“Yeah, right!” I said, disappointed. I’d been hoping for a realistic method of stopping them, but feeding them antacid tablets seemed like a bizarre cure for pooping pigeons. Anyway, antacid pills don’t cause wind, they cure wind. The pigeon would have to be suffering from indigestion in the first place, and if it was suffering, Tums would help, not hinder.
But later that evening, after the carpenter had left, I pondered. I pondered my way to the computer and logged onto the net. Perhaps it wasn’t claptrap. My browsing proved nothing. 50% were sure it had to work and 50% thought it was a ridiculous myth.
During my search I found some other oddities that had me laughing my head off. Seemingly another way of dispatching pigeons to the great hereafter was to feed them rice. One scathing comment to that blog, suggested that if that were the case, Asia would be waist deep in pigeon entrails. Not necessarily, I thought, if pigeons knew that rice killed them, they would steer clear of the Far East and paddy fields.
The author of another entry swore blind that any European House Sparrows that had migrated to North America would die violently if people stopped feeding them human food. Did he think that house sparrows got their name because they lived in our U.K. homes? Did he think they had corn flakes for breakfast? Although sparrows tend to live near human habitation, they eat almost anything.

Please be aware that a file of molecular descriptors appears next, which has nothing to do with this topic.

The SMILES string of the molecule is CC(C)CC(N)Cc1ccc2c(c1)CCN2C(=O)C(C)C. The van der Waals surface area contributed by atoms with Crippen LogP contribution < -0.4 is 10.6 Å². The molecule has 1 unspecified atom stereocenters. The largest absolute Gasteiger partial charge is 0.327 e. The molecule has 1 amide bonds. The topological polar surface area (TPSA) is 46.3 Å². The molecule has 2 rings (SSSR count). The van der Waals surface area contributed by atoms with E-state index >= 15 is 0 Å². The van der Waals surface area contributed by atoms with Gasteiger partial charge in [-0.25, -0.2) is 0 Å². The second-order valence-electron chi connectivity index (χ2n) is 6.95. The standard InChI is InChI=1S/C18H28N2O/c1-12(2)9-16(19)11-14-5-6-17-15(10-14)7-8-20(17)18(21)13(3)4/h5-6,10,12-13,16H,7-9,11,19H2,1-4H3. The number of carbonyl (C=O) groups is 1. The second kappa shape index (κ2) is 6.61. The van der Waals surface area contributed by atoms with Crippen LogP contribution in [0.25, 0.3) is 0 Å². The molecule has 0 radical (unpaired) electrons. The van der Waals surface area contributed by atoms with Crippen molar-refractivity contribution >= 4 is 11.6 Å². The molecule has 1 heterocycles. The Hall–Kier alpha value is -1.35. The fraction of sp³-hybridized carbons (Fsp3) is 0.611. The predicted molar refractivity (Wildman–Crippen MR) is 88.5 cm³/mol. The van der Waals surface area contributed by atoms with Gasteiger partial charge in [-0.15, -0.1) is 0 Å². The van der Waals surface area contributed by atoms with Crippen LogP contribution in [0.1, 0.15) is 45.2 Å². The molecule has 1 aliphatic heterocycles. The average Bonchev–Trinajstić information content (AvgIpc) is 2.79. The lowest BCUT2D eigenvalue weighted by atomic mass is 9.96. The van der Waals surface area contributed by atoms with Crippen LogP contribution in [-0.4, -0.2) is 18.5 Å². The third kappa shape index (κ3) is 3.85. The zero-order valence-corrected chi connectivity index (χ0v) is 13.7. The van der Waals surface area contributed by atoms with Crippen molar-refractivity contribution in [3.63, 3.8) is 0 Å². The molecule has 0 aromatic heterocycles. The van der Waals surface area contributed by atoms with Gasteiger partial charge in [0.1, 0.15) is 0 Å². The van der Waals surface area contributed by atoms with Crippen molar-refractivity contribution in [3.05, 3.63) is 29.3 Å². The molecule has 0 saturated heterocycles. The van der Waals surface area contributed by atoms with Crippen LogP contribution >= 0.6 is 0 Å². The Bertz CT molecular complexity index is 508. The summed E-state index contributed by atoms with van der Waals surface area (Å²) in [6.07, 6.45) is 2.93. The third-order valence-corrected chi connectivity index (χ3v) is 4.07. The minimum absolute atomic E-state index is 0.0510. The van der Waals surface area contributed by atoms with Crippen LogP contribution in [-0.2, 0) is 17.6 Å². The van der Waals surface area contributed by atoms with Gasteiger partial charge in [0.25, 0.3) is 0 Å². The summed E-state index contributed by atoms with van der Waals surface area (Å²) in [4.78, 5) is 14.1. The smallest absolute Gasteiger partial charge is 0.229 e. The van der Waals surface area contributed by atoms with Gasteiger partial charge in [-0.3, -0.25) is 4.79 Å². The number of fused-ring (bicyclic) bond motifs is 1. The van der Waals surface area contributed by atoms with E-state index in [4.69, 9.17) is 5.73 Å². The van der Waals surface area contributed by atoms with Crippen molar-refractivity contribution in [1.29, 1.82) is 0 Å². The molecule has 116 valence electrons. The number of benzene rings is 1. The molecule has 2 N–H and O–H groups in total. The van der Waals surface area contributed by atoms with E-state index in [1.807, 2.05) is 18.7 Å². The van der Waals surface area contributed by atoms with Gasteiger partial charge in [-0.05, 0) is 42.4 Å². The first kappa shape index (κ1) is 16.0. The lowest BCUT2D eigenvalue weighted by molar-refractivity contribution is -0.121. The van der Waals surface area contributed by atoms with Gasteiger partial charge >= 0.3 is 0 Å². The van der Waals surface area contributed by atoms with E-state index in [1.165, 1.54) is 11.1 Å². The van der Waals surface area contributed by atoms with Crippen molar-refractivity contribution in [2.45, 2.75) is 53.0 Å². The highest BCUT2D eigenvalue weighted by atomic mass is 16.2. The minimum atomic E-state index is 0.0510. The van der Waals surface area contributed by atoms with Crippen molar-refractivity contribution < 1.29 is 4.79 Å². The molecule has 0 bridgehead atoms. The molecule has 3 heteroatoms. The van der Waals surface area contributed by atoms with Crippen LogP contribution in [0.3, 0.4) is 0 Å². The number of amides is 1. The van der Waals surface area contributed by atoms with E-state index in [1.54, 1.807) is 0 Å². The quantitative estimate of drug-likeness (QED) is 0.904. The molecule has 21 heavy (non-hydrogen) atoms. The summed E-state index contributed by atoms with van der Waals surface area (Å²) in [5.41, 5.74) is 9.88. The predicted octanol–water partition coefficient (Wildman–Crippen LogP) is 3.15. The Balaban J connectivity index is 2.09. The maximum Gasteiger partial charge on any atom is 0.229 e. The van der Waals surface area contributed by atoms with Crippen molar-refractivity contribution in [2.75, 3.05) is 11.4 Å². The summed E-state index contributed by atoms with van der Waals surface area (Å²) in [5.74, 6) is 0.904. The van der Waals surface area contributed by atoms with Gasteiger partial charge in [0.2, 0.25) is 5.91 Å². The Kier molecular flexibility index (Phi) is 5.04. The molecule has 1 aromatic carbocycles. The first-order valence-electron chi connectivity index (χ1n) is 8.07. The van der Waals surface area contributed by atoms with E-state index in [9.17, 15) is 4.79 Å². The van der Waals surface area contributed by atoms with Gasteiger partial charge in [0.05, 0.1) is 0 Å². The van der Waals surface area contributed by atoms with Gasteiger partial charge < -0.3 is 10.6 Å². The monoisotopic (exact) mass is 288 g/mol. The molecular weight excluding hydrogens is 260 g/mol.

But I digress – browsing the net does that to me.
I don’t know whether to believe the antacid/pigeon story or not, but I do know how to verify the facts. I’ve broken up the antacid tablets, and after the present snowstorm ends, all I need to do is sprinkle Tums on to the deck. This is why I need your advice. Do you think I should construct an I.E.D. (Inflight Exploding Device)?
Should I scatter the antacid pills? or Shouldn’t I?
What? Oh Yes, the Extinct pigeon! Didn’t you know that the Dodo was a pigeon? That’ll be the Dodo in ….. ‘as dead as a ….’
Should I blow up the pigeons?See results without voting